Queen’s heart center
is a blessing

A ceremony dedicates the new center, which
aims for preventative cardiovascular care

Leslie Lam, who was Mrs. Hawaii and Mrs. America 2000, is wearing a pacemaker at age 38 because of cardiovascular disease.

Because of her experience and a family history of heart disease, the vivacious woman is a compelling advocate of screening for cardiovascular risk factors.

She was screened in 1999 and found at risk for heart disease after a defibrillator was implanted in her sister's heart, she said. She has had a pacemaker since August, and her father and a 14-year-old nephew were recently equipped with implanted defibrillators, she said.

Lam was among speakers at a news conference before the blessing and formal opening Thursday of the Queen's Heart Center's Outpatient Diagnostic Center.

"We're trying to get the word out that there is treatment," she said. "We're here to save lives. ... We want to shock people out there and let them know heart disease kills."

Theo Edmonds, heart center manager, said more than 800 people have received free screenings since February. Indications are that more than half have some level of cardiovascular risk, he said. "These people need to know that heart disease is preventable."


A study of more than 500 Oahu women from age 40 to 70 conducted in August revealed more than 75 percent are at risk for developing a heart attack or stroke, said cardiologist Joana Magno with Women's Heart Advantage, a Queen's education and referral program.

Yet the study, the first of its kind in Hawaii, found fewer than 25 percent of the women are doing anything to prevent the life-threatening disease, she said.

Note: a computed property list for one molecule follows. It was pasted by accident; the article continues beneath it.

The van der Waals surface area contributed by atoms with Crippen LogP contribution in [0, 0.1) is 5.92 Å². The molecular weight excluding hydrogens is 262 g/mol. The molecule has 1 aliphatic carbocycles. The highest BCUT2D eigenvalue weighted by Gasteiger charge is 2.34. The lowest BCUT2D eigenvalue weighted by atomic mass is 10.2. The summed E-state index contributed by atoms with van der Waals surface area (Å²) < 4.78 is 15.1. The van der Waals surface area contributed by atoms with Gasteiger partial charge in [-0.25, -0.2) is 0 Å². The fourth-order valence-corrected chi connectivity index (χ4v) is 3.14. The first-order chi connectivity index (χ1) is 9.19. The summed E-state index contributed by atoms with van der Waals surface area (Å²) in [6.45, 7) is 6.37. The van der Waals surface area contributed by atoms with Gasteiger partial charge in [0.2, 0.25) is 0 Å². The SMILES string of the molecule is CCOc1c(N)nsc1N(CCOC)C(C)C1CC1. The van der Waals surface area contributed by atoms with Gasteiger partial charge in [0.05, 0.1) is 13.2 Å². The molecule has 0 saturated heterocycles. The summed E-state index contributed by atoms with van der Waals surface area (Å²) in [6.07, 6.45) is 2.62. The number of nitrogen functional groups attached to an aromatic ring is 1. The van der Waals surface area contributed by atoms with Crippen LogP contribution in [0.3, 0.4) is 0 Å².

Most are not aware that cardiovascular disease is the No. 1 killer of women, she said. They think the biggest threat is breast cancer, but "10 times as many women (43 percent) die of heart disease, compared to breast cancer (4 percent)," she said.

Cardiovascular disease not only includes heart attacks, but hypertension, congestive heart failure, stroke, peripheral vascular disease and other heart, lung and blood vessel problems.

Leading risk factors are smoking, high blood pressure and cholesterol, diabetes, obesity, lack of physical activity, high levels of stress and alcohol intake, a family history of heart disease and estrogen deficiency.

People with two or more risk factors are urged to call Queen's at 547-4438 and make an appointment for a free heart risk assessment.

Based on the study, Magno said an estimated 150,000 Hawaii women are at risk of developing cardiovascular disease, which many can prevent with screening and a healthy lifestyle. "If you go out on the streets and see all these young women smoking, they are developing heart disease with every cigarette they have."

Death rates for women from heart disease are growing, while those for men have been dropping, Magno noted. Men are benefiting from preventative medicine and treatment, but women are not getting the message that heart disease is preventable, Magno said.

The Women's Heart Advantage is part of a nationwide program to get that message out. The Heart Center also has redesigned its program to provide free screening, one-stop registration and "a healing atmosphere," Edmonds said.

Lam said her grandmother and eight aunts died of heart disease in their 40s, although the cause was not known then.

She had signs of cardiovascular problems for about 13 years, tiring easily and feeling dizzy and faint, she said. She ignored them to take care of her family first but said, "If we love our family ... we have to take care of ourselves first."


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